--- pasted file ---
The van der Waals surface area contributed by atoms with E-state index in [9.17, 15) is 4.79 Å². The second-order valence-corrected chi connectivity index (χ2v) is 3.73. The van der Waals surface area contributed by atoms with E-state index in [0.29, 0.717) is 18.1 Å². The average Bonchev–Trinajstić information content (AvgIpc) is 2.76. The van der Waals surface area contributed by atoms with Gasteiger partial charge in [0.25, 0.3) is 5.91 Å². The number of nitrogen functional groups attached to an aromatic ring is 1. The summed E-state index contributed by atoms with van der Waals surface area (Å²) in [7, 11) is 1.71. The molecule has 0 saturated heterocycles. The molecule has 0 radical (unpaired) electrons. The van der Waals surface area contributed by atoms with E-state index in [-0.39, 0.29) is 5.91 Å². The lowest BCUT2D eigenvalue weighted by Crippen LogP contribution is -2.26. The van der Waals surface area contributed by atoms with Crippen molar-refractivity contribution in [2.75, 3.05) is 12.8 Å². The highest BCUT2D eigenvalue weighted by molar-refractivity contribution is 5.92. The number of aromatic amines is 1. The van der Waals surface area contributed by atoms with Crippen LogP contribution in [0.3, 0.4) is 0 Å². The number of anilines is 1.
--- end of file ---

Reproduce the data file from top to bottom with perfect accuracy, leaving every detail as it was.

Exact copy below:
The van der Waals surface area contributed by atoms with E-state index in [9.17, 15) is 4.79 Å². The second-order valence-corrected chi connectivity index (χ2v) is 3.73. The van der Waals surface area contributed by atoms with E-state index in [0.29, 0.717) is 18.1 Å². The average Bonchev–Trinajstić information content (AvgIpc) is 2.76. The van der Waals surface area contributed by atoms with Gasteiger partial charge in [0.25, 0.3) is 5.91 Å². The number of nitrogen functional groups attached to an aromatic ring is 1. The summed E-state index contributed by atoms with van der Waals surface area (Å²) in [7, 11) is 1.71. The molecule has 0 saturated heterocycles. The molecule has 0 radical (unpaired) electrons. The van der Waals surface area contributed by atoms with E-state index in [-0.39, 0.29) is 5.91 Å². The lowest BCUT2D eigenvalue weighted by Crippen LogP contribution is -2.26. The van der Waals surface area contributed by atoms with Crippen molar-refractivity contribution in [2.75, 3.05) is 12.8 Å². The highest BCUT2D eigenvalue weighted by molar-refractivity contribution is 5.92. The number of aromatic amines is 1. The van der Waals surface area contributed by atoms with Crippen LogP contribution in [0.3, 0.4) is 0 Å². The number of anilines is 1.